My comparison would be someone arrested for burglary – police may search the home of the person arrested to find property from the burglary. During the search find nothing linked to the burglary but find several forged passports. They may now not charge with the burglary but will charge for the incidentally discovered forgery offences.

    2. Anyone using ignorance as you suggest should be able to spout any racist/homophobic crap then and just claim they can’t be punished for their ignorance?
      Let’s hope that doesn’t happen or retirement homes for one will get a lot more uncomfortable for gay people and anyone not white.

      1. It was his personal facebook page though. It was not on his employers’ time. He was not using their resources. And he was not attempting to deny services to any individual people.

        He made an ignorant comment. He was not attempting to deny housing to a gay couple.

        It was an over-reaction on his employer’s part.

        1. I kinda agree. Wouldnt a verbal warning and asking him to remove his employer from his profile have been enough?

          1. Had he been disciplined about breaches of the code of conduct in the past or advised about it?

            We don’t know all the facts …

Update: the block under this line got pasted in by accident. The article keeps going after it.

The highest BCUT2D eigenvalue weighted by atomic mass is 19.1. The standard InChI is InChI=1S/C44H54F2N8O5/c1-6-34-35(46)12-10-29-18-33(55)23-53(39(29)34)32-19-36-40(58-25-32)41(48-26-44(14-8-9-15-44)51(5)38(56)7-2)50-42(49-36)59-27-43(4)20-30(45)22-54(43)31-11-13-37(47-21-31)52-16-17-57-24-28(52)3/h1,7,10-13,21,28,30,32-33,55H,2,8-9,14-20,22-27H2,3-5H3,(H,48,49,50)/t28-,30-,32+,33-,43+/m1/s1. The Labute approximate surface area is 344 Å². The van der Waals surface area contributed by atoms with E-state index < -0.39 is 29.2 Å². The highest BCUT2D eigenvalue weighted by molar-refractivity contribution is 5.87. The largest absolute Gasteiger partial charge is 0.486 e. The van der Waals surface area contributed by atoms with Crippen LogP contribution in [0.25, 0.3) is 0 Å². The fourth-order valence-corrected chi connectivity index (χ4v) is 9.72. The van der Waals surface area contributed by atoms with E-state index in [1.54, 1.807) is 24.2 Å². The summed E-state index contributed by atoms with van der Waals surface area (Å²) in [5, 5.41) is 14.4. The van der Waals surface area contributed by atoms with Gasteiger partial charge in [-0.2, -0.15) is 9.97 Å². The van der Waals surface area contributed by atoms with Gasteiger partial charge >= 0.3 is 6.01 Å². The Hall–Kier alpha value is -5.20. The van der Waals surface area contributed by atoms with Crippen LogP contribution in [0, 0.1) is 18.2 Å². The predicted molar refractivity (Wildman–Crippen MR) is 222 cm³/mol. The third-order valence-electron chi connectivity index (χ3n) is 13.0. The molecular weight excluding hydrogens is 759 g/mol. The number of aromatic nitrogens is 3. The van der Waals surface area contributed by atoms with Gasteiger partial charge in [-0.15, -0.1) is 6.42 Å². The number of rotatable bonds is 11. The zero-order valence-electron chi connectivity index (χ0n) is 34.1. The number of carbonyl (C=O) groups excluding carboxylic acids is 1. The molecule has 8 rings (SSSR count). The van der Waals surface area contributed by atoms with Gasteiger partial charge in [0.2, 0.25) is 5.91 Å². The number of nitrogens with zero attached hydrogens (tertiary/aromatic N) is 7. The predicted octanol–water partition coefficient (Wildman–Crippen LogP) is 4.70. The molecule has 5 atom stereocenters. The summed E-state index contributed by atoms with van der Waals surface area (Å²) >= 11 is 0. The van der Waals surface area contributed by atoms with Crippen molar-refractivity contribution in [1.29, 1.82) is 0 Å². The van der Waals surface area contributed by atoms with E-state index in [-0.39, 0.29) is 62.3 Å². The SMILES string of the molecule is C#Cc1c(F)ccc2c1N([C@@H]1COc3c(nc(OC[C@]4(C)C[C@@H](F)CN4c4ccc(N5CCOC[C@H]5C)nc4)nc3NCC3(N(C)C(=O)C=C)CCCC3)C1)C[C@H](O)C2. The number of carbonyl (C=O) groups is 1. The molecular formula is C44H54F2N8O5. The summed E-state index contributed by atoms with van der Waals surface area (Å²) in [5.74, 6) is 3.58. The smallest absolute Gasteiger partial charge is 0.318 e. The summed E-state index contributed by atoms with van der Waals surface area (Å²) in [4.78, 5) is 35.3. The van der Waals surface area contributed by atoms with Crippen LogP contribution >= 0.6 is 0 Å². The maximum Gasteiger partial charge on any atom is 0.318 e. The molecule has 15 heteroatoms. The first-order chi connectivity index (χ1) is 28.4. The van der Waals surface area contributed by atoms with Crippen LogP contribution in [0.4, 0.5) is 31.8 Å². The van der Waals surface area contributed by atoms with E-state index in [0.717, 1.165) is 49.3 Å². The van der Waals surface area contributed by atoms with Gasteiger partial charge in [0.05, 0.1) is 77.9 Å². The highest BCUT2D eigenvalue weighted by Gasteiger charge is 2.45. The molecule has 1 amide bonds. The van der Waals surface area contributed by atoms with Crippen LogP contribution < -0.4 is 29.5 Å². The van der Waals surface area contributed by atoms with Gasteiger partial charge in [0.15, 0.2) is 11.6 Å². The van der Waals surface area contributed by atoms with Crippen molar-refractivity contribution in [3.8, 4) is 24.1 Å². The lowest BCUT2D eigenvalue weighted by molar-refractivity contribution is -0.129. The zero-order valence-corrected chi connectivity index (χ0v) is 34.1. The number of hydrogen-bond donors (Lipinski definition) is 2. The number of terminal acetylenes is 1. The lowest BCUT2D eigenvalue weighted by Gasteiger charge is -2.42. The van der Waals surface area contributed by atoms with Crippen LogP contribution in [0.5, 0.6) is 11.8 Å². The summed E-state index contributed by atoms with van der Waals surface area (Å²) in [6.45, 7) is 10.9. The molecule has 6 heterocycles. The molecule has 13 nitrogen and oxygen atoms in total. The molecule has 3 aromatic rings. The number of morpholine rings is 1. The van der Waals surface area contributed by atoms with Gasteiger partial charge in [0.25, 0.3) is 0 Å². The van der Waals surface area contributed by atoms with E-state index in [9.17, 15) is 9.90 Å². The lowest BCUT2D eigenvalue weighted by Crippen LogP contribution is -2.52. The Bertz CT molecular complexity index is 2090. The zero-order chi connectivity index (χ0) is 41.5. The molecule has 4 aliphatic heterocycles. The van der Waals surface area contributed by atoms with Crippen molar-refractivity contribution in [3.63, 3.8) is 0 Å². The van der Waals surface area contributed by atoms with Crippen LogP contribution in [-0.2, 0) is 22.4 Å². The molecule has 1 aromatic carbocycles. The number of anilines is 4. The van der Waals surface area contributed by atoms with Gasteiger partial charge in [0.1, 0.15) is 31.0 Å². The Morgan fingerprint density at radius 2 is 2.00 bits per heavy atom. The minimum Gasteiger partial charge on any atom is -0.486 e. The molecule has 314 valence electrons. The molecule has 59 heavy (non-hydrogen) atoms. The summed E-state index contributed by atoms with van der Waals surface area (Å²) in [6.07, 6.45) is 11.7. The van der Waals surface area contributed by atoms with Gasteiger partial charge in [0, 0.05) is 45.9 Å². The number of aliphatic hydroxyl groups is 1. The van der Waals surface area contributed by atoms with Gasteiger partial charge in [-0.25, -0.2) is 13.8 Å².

I think it was potentially a justifiable penalty …

            People seem to be concentrating on the content of his words and not the conduct issue

  5. Cambodia Guesthouse 27 Oct 2011, 2:20pm

    I honestly think that Peter has a valid point on this one… ‘What’s good for the goose’ and all that…

    I do not believe that churches should be allowed to impose their views and beliefs on the rest of us…

    I also believe that WE.. should not have the right to impose and dictate what happens in churches… we simply cannot.

    If it’s not right for them to tell US how to live, then we cannot tell them how to either!

    I object to churches getting involved in the whole gay marriage issue and I want to know why they are even being consulted? As far as I am concerned, the issue is about equality of access to CIVIL marriage… Civil marriage has nothing to do with the churches….

    1. Dr Robin Guthrie 27 Oct 2011, 2:40pm

      “If it’s not right for them to tell US how to live, then we cannot tell them how to either!”